A Better Man Than I AM 23 Years and DNA Frees HIM
Again I all I can say is He is a better man than I am, and bully for him!
I thought you might want to take a look at this one.
DNA evidence frees man imprisoned 27 years in Dallas County
10:30 PM CDT on Tuesday, April 29, 2008
By JENNIFER EMILY / The Dallas Morning News
James Lee Woodard finally got what he had long sought Tuesday when a judge released him from prison after spending 27 years and four months behind bars for a crime he did not commit.
“Unfortunately, you’re not getting justice today,” State District Judge Mark Stoltz told Mr. Woodard, 55. “You’re getting the end of injustice.”
17th Man Freed by DNA Evidence (DMN-Video/Editing: Ron Baselice)
April 29, 2008
The release of Mr. Woodard came after DNA tests and changes in witness testimony proved that he did not rape and murder his 21-year-old girlfriend in 1980. Mr. Woodard, who spent more time behind bars than any other inmate in the country freed by DNA evidence, said Tuesday he was just glad that someone finally listened to his pleas of innocence. He was denied parole because he would not admit killing Beverly Ann Jones.
“I thank God for letting me live through the experience,” said Mr. Woodard. “I never learned to give up, especially when I’m right.”
Mr. Woodard is the 17th inmate since 2001 to be exonerated by DNA in Dallas County, which has more exonerations than any county in the nation. Judge Stoltz urged Mr. Woodard to speak out about injustices in the criminal justice system. Mr. Woodard said he intends to help the Innocence Project of Texas, which worked to release him from prison, however he can.
“The system did something for me,” he said after the hearing. “It’s only fair that I give something back.”
Mr. Woodard, dressed in a suit with a snazzy purple tie, seemed at ease talking with reporters after the hearing despite his long prison sentence. But he confessed that though he seemed calm on the outside, his heart was pounding. His calm demeanor, he said, also made police believe in his guilt.
Tuesday’s proceedings took longer than previous similar hearings. The newsmagazine 60 Minutes filmed the hearing for an upcoming segment and participants wore microphones.
Photos: See others who have been exonerated.
Man cleared by DNA tests freed after serving 23 years for 1985 Richardson rape, burglary
Unlike with other exonerations, officials went beyond simply using DNA results to prove Mr. Woodard’s innocence because his conviction was for murder, instead of rape as it is in most of the other exoneration cases.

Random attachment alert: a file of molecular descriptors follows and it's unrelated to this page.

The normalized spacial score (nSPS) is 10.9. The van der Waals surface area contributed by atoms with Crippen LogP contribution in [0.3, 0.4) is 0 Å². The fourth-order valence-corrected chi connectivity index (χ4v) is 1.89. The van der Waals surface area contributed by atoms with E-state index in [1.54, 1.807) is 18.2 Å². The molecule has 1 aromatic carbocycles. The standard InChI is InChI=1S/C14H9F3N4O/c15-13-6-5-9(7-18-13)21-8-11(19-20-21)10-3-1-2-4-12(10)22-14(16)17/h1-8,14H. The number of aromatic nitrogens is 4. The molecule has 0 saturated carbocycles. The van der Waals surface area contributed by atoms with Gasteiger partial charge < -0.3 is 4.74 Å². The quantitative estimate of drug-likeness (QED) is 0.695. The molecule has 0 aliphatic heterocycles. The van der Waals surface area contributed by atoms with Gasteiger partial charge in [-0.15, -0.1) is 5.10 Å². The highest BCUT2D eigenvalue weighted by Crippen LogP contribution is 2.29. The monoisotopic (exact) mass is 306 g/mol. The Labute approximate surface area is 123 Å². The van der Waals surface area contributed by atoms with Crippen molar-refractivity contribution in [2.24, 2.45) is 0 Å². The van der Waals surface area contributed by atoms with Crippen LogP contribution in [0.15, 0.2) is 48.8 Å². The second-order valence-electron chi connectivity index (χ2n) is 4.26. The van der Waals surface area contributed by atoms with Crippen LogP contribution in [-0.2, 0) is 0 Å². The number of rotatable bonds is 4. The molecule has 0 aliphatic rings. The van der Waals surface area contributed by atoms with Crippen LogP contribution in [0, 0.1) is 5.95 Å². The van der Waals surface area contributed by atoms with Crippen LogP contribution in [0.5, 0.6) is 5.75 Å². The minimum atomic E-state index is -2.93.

Police focused on Mr. Woodard at the time because Ms. Jones’ stepfather said Mr. Woodard came to their apartment the night she died and asked for her. The stepfather has since said he believes Mr. Woodard was not the man and that Mr. Woodard is innocent. A neighbor also testified she saw – from far away and at night – Mr. Woodard and Ms. Jones together.
Prosecutors and the Innocence Project of Texas reinvestigated his case and consulted a forensic pathologist who determined that Beverly Ann Jones was sexually assaulted when she was killed.
James Lee Woodard (center) raises his arms in victory as he steps outside the 265th District Court with Jeff Blackburn (left), Innocence Project Texas director and Assistant Public Defender Michelle Moore.
View larger More photos Photo store Additionally, prosecutors illegally withheld evidence in the case. After Mr. Woodard’s 1981 trial, the defense learned that three other men were with Ms. Jones the night she was killed. Two of the men were later convicted of sexual assault.
Of the two, one absconded while on probation. The other, Timothy Blaylock, was shot and killed in 1982 by a woman as he raped her inside her car.
Jeff Blackburn, chief counsel for the Innocence Project of Texas, called the misconduct in Mr. Woodard’s case a “classic and terrible example of police and prosecutors playing games with the truth.”
Dallas County District Attorney Craig Watkins ate a hearty breakfast with Mr. Woodard on Tuesday, and later apologized to him during the hearing for his wrongful conviction.
Mr. Woodard said after the hearing that he was not angry at his attorney or the prosecutors or police who worked to send him to prison. But he said he has a “low opinion” of their “work ethic.”
“Integrity of police officers and public servants can never be ignored or overstated,” he said. Then he said, “I didn’t know there was such a thing as a good attorney, bad attorney.”